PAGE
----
It has been discussed here in a number of threads what Harry Reid has been reported as saying about Obama, and whether or not his statements are racist. Democrats have compared in a number of articles what Reid said to what Trent Lott, the ex-Majority Leader of the Senate, and a Republican from Mississippi.
Well, let’s begin with Reid’s comments as reported in the book, Game Change. The authors report that Reid said, privately, “…amid all the talk of Obama’s oratorical gifts, he (Reid) let slip something else: Obama could win the White House because he was a “light-skinned” African-American “with no Negro dialect, unless he wanted to have one.”

To figure out whether or not this is bigoted, let’s dissect these sentences into their component parts. First, Obama could win the White House because he was a light-skinned African-American. Exactly, what is racist about this statement? A colleague of mine has published a number of articles showing that both whites and African-Americans tend to think better of ‘light-skinned’ African-Americans. So, what Reid said is just a statement of fact, that white voters especially would tend to be less guarded about voting for a lighter skinned individual, than a counterpart with much darker complexion.
Second, Reid said Obama doesn’t have a Negro dialect, unless he wanted to have one. Well, first of all, this statement is once again true. Anyone who paid attention to the election campaign, Obama uses a different dialect when speaking to primarily white audiences than when he is speaking to people of color. Clinton did the exact same thing through his presidency. The other thing that should be noted is that Reid used the term ‘Negro.’ Well, how can this word be a racist term? It doesn’t have a derogatory meaning, or even a derogatory implication. It’s just not the current term of art (politically correct terminology).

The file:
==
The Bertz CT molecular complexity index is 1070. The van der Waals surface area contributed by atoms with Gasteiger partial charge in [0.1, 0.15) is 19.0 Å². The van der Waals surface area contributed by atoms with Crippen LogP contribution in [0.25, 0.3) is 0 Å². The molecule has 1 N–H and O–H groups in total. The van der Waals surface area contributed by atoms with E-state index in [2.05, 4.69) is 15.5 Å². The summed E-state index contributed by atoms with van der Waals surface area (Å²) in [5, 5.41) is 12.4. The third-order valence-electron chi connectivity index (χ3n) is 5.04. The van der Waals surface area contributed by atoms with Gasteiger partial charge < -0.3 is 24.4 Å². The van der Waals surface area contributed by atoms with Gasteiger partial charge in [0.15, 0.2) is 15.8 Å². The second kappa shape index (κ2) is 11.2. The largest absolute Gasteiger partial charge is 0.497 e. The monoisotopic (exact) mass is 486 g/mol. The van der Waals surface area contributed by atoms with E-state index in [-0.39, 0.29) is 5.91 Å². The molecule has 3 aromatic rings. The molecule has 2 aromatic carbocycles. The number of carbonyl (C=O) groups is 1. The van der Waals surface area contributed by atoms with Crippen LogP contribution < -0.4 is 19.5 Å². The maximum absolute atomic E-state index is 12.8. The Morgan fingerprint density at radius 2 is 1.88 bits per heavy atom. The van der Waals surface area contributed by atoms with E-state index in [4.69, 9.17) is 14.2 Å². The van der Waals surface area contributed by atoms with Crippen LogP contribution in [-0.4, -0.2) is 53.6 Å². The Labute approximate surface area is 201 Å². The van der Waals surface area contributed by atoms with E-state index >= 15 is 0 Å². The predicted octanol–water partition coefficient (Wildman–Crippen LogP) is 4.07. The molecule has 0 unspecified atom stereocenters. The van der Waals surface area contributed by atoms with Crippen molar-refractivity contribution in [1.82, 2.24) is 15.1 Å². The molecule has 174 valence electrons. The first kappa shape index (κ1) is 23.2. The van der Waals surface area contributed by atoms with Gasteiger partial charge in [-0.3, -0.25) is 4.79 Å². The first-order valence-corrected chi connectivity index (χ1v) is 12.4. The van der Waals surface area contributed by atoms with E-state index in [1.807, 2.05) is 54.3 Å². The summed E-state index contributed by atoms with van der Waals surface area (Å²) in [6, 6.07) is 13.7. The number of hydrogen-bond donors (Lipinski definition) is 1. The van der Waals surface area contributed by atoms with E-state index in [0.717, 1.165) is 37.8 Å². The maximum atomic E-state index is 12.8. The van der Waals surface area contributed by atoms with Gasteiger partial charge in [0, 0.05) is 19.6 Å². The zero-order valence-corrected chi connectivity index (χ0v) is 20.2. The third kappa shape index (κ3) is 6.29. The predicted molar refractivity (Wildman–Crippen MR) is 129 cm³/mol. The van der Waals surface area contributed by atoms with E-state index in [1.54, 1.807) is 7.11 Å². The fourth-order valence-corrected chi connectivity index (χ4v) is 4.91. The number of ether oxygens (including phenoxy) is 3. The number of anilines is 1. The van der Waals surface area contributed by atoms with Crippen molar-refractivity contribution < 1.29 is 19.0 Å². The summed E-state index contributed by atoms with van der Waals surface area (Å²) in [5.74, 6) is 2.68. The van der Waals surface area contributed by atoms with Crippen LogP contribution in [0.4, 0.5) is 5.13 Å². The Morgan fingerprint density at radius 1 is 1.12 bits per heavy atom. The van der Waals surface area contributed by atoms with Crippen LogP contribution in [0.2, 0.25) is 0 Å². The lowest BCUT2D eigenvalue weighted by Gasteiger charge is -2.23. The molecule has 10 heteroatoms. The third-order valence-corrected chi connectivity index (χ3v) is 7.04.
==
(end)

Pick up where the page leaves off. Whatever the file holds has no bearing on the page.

A good friend of mine has been a superintendent of schools in a rural district in Pennsylvania. He told me that one of the proudest moments he has had was when some Negro students were awarded merit scholarships. That’s just the term he used, he wasn’t implying something negative about the students.
Now on to Trent Lott. Lott ran into a political controversy when he said, “When Strom Thurmond ran for president, we voted for him. We’re proud of it. And if the rest of the country had followed our lead, we wouldn’t have had all these problems over the years, either.” He ran into a firestorm, was forced to apologize excessively, and eventually was forced to resign as Senate Republican Majority Leader.
Let’s try to put this into context. He said this about Thurmond at Thurmond’s 100th birthday celebration. Well, my hope is that if I live to be 100, which is pretty unlikely at this point, that people would only say nice things about me, that they would choose at this to only put events in the best possible light. But does this make Lott a racist? Heck no. There’s not even an implication that Lott believes it, or that Thurmond continued to believe it.
I think that the term ‘racist’ is widely misused in the media. To me, a racist is someone who places his own race above others, regardless of any other issues of differentiation. So a racist would only hire whites, regardless of their qualification, instead of others who were clearly better qualified. Neither of these two senators have shown themselves to be racists.